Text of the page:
BUSINESS MONDAY - Barbados Port set for ‘wave of innovation’
A ‘wave of innovation’ is set to hit the Bridgetown Port.
Permanent Secretary in the Ministry of Maritime Affairs and the Blue Economy, Sonia Foster, highlighted the facility is seeking to address additional capacity constraints on four fronts,
including: the development of port infrastructure; the enhancement of productivity and efficiency; the development of green technology; and the promotion of digital solutions and innovation.
In the area of port infrastructure development, she highlighted that the 2020-2030 Master Plan, which is set to be completed this month, would review the cargo and passenger volume projections into 2030, give an assessment of capacity needs for berths and other facilities in each core business area, identify costs and development of a pro forma financial model showing the impacts of the works on the port, develop a marketing plan to sustain the projected work and a land use plan showing the conceptual ‘new’ port layout.
“The Master Plan will define the major elements of the port’s infrastructural build out over the next ten years. The preliminary work presented so far highlights the need for cruise and cargo facilities expansion, as well as requirements for additional bulk handling infrastructure. Opportunities are also there to expand facilities for small pleasure craft,” she said.
Delivering a speech on behalf of Minister Kirk Humphrey during the opening of a Barbados Trade Logistics Supply Chain Workshop last week, she also highlighted a process mapping exercise had been conducted to help achieve operational efficiency by identifying faults and bottle necks, as well as to help shape the future state of the port.
“Once fully deployed, customers can expect better service quality at the Commercial Cargo Shed 4. Lean Six Sigma is a world recognised process for obtaining improvement in workflows, and for us sets the stage for a larger undertaking at the national level,” she told the audience at the Lloyd Erskine Sandiford Centre.
Regarding green technology and the port’s aim to “be the most innovative, green maritime hub in the world by 2030”, Forde pointed out the Commonwealth Secretariat Study would move to identify global trends in environmentally sustainable port logistics and recommend ways in which these can be incorporated into the its 10-year strategy.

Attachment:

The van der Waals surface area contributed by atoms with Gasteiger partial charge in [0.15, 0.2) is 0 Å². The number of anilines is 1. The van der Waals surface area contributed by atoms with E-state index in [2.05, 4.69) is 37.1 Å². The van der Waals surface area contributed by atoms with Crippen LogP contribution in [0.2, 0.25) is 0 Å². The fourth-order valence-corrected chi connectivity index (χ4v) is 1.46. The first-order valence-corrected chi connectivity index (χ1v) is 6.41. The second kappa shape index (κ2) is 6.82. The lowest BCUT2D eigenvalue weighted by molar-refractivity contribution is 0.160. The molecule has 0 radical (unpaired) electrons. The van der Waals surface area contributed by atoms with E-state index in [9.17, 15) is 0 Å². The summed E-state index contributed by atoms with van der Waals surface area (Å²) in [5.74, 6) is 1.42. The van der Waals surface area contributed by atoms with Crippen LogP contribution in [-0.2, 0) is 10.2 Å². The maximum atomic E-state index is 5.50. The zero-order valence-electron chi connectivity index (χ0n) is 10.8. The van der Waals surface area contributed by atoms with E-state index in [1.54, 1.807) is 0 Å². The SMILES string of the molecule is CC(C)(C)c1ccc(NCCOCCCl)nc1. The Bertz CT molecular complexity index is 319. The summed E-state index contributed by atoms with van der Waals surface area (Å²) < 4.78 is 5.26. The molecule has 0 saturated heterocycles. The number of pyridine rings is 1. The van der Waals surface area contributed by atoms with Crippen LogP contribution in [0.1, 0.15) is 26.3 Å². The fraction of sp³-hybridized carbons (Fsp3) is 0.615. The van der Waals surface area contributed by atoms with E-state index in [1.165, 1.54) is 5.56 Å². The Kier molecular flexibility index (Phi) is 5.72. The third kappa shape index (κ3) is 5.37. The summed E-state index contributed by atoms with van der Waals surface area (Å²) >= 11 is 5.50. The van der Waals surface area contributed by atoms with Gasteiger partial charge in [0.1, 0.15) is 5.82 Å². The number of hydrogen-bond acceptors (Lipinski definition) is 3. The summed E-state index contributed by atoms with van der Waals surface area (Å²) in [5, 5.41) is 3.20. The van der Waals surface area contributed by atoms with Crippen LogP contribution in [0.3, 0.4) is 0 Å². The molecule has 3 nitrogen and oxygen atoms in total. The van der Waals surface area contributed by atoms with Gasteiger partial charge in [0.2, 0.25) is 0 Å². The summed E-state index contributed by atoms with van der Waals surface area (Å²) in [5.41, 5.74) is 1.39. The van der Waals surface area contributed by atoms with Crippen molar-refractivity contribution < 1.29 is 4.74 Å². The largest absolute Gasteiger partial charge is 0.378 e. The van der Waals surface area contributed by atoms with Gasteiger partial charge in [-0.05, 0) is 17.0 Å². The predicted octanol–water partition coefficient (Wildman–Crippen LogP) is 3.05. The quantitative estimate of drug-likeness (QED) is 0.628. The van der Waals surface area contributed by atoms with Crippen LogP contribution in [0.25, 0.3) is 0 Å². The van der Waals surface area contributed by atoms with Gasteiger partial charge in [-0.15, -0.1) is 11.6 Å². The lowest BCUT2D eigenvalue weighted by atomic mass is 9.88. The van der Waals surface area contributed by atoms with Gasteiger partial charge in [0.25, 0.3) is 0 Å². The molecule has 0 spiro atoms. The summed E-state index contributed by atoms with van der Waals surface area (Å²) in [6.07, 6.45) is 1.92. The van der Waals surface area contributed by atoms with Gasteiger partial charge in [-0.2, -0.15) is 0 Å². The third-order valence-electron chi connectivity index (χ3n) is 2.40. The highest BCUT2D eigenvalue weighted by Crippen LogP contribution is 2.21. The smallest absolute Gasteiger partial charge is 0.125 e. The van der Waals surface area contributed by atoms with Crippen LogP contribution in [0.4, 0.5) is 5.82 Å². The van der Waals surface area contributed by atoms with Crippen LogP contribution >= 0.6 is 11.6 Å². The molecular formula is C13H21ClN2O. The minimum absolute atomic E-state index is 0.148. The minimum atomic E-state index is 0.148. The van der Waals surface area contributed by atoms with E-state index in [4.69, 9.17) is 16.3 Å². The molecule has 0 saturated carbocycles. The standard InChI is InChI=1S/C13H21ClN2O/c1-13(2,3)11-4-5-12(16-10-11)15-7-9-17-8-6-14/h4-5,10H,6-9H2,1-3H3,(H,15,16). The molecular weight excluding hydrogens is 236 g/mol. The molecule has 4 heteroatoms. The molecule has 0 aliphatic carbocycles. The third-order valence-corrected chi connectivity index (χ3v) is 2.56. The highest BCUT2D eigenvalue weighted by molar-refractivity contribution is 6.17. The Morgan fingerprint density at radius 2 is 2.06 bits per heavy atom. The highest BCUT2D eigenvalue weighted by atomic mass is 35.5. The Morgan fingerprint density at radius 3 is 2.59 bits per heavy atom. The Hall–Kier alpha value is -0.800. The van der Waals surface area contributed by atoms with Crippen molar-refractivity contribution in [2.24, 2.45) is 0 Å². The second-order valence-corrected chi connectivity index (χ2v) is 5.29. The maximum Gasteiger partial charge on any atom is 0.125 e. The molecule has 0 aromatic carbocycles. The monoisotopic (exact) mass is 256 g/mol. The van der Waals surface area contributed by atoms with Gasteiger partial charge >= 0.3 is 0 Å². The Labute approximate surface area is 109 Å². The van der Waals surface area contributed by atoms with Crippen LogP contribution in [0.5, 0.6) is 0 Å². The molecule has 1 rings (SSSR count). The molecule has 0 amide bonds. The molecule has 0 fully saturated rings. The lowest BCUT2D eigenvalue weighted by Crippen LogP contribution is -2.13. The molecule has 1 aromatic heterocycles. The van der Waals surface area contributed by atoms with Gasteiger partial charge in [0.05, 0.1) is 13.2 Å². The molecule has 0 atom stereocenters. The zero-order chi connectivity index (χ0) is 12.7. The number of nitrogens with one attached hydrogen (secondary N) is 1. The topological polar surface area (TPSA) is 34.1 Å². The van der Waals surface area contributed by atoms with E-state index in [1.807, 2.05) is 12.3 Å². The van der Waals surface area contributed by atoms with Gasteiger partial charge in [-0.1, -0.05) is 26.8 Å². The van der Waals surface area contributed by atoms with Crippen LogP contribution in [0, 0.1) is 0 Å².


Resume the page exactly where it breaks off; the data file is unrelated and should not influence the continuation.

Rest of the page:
“BPI is also collaborating with the Inter American Development Bank (IDB Invest) with respect to funding for the acquisition of a new Waste to Energy system with a capacity to accommodate waste generated in Port, as well as some inland municipal waste. Three technologies were considered and examined: Incineration, Pyrolysis and Gasification. According to a report from the IDB technical experts, incineration was determined to be the most stable and easiest solution to implement. It is expected not only to manage Port waste, but also to generate enough energy to account for 20 per cent of the port’s current energy needs,” Forde continued.
In terms of digitisation, she spoke on the benefits of the Maritime Single Window in facilitating the submission of the relevant lists through a single portal, for review and processing by the vessel boarding agencies, namely, Customs, Immigration, maritime, port and health authorities.
“The single window will allow for the submission of standardised information covered by the Facilitation of International Maritime Traffic Convention to a single entry point. The main benefit of the window is that it will allow timely review and processing of vessel information and facilitate electronic clearance of vessels. For cruise vessels in particular, it will alleviate the delays caused when there are multiple ships in port at any one time, waiting to be cleared. This level of automation will greatly reduce the data entry required from clearance officers and thus reduce the length of a clearance transaction,” she added.